Beyond the bawdry is a show finding its feet
Sinchronicity 10pm, SBS
THAT the first topic of conversation in the debut episode of Sinchronicity is an attention- getter — the case of a woman with two vaginas — should be a clear indication of the nature of this amusing new British dramedy.
The woman in question doesn’t play a big role in the show but the lively conversation sets up the dynamic of the three twentysomething main characters, Nathan ( Paul Chequer), a porn journalist; his successful financial consultant best friend, Jason ( Daniel Percival); and Jason’s girlfriend, Fi ( Jemima Rooper), for whom Nathan carries a torch.
The dual girly bits also announce Sinchronicity as a show that is trying a bit too hard ( along with the punny title) to be cool and boundarypushing. Throw in lots of fast editing, narration by Nathan that includes him turning to address the audience and a jumpy narrative in which early scenes are explained more fully later on, and Sinchronicity almost doesn’t work. That it does is in part thanks to the fact that while Nathan may be a womanising sleaze who spends his life trying to find new peccadillos to document in detail for his sex- crazed editor, he’s also kind of likable.
Sinchronicity is spiritually akin to last year’s contentious comedy Californication in its love of a pun, although the shows are very different. Californication ’ s main character, a writer struggling with writer’s block, behaves fairly reprehensibly, but the considerable wounded charm of actor David Duchovny means it’s easy to forgive him. While Chequer is not quite the charmer Duchovny is, he wins you over in the end. He may do the wrong thing, but more often than not he’s driven by decent motives. Luckily, every time he does something bad, someone else in his circle does something worse.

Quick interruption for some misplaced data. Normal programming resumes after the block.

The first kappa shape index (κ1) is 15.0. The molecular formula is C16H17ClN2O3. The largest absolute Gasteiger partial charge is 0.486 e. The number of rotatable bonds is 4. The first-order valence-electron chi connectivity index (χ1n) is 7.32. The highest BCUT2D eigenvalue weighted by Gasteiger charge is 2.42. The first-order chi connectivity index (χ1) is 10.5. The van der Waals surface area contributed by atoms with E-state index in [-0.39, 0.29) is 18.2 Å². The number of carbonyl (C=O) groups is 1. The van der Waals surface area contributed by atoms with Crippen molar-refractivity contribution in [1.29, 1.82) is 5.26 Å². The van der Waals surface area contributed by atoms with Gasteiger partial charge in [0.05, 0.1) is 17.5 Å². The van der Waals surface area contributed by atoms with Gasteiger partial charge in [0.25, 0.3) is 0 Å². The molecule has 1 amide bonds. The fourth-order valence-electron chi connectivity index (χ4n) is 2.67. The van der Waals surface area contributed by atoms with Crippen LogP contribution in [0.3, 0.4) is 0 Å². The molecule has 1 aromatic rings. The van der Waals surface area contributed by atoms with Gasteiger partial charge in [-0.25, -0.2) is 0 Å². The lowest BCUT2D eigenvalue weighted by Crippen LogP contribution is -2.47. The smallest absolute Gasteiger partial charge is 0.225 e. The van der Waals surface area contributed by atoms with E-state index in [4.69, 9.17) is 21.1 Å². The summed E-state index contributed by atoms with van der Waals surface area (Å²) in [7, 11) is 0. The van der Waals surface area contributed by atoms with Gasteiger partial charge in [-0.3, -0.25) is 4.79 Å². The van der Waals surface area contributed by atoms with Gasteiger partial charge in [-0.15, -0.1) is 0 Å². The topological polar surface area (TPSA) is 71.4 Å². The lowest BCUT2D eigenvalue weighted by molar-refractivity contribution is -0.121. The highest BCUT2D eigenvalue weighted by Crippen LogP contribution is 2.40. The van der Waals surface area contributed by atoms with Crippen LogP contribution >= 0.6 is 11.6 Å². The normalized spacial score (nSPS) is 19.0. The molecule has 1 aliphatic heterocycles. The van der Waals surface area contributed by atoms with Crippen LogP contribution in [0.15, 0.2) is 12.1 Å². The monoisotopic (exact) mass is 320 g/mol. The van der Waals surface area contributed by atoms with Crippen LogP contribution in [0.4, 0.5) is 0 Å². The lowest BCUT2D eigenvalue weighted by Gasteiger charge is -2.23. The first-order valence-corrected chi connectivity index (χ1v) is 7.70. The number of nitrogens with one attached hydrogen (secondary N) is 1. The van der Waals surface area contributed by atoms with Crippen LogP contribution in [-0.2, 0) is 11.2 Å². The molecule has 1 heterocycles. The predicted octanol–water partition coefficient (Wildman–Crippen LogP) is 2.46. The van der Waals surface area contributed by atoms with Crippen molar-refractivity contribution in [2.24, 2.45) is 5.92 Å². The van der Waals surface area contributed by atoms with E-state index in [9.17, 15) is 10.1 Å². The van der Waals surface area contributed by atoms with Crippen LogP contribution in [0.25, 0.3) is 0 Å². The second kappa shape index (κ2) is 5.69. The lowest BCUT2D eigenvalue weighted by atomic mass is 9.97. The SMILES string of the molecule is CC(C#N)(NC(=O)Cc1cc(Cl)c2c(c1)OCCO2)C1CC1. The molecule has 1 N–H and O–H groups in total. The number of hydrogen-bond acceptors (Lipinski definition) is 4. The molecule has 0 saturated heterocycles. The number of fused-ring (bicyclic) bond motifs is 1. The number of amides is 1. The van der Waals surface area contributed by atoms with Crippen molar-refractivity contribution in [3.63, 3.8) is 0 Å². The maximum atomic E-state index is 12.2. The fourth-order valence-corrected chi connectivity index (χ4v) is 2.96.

And like Californication , Sinchronicity ’ s more ribald aspects run the risk of overshadowing what is a story with a lot of warmth.
Not that you’d want to lose the raunch entirely — it’s a source of much of the humour — but it’s the relationship between the three main characters that’s likelier to get you tuning in week after week, and it may take a while to find it.
Another rich source of humour is the games that fate likes to play with us, as Sinchronicity piles coincidences and chance encounters on top of each other, entwining characters whether they’re aware of it or not.
I wasn’t sure after the first episode whether the program worked and in the early part of the second episode it felt as if the first episode was as good as it was going to get. But, really, this was just a show finding its feet and, like a good relationship, sometimes you just have to be patient as things get sorted out.
After that you may find it’s worth the wait.
Punny business: Jemima Rooper and Paul Chequer star in Sinchronicity